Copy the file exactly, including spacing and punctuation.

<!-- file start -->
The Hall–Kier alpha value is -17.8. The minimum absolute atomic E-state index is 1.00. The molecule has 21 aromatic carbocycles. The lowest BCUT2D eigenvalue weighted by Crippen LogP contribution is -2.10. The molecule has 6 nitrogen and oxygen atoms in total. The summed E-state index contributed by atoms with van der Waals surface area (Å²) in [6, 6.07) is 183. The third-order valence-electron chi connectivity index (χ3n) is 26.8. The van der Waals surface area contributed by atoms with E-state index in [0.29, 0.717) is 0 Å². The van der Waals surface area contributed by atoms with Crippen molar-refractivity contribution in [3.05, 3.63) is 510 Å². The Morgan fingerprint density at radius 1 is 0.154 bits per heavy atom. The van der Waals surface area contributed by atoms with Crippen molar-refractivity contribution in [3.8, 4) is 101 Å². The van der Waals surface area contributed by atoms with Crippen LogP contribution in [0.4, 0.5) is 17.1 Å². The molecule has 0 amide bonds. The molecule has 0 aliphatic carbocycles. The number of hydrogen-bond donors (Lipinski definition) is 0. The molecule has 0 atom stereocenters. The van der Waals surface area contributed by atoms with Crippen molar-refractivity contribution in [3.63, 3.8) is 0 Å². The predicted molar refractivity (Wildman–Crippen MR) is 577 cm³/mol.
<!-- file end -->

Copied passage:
The Hall–Kier alpha value is -17.8. The minimum absolute atomic E-state index is 1.00. The molecule has 21 aromatic carbocycles. The lowest BCUT2D eigenvalue weighted by Crippen LogP contribution is -2.10. The molecule has 6 nitrogen and oxygen atoms in total. The summed E-state index contributed by atoms with van der Waals surface area (Å²) in [6, 6.07) is 183. The third-order valence-electron chi connectivity index (χ3n) is 26.8. The van der Waals surface area contributed by atoms with E-state index in [0.29, 0.717) is 0 Å². The van der Waals surface area contributed by atoms with Crippen molar-refractivity contribution in [3.05, 3.63) is 510 Å². The Morgan fingerprint density at radius 1 is 0.154 bits per heavy atom. The van der Waals surface area contributed by atoms with Crippen molar-refractivity contribution in [3.8, 4) is 101 Å². The van der Waals surface area contributed by atoms with Crippen LogP contribution in [0.4, 0.5) is 17.1 Å². The molecule has 0 amide bonds. The molecule has 0 aliphatic carbocycles. The number of hydrogen-bond donors (Lipinski definition) is 0. The molecule has 0 atom stereocenters. The van der Waals surface area contributed by atoms with Crippen molar-refractivity contribution in [3.63, 3.8) is 0 Å². The predicted molar refractivity (Wildman–Crippen MR) is 577 cm³/mol.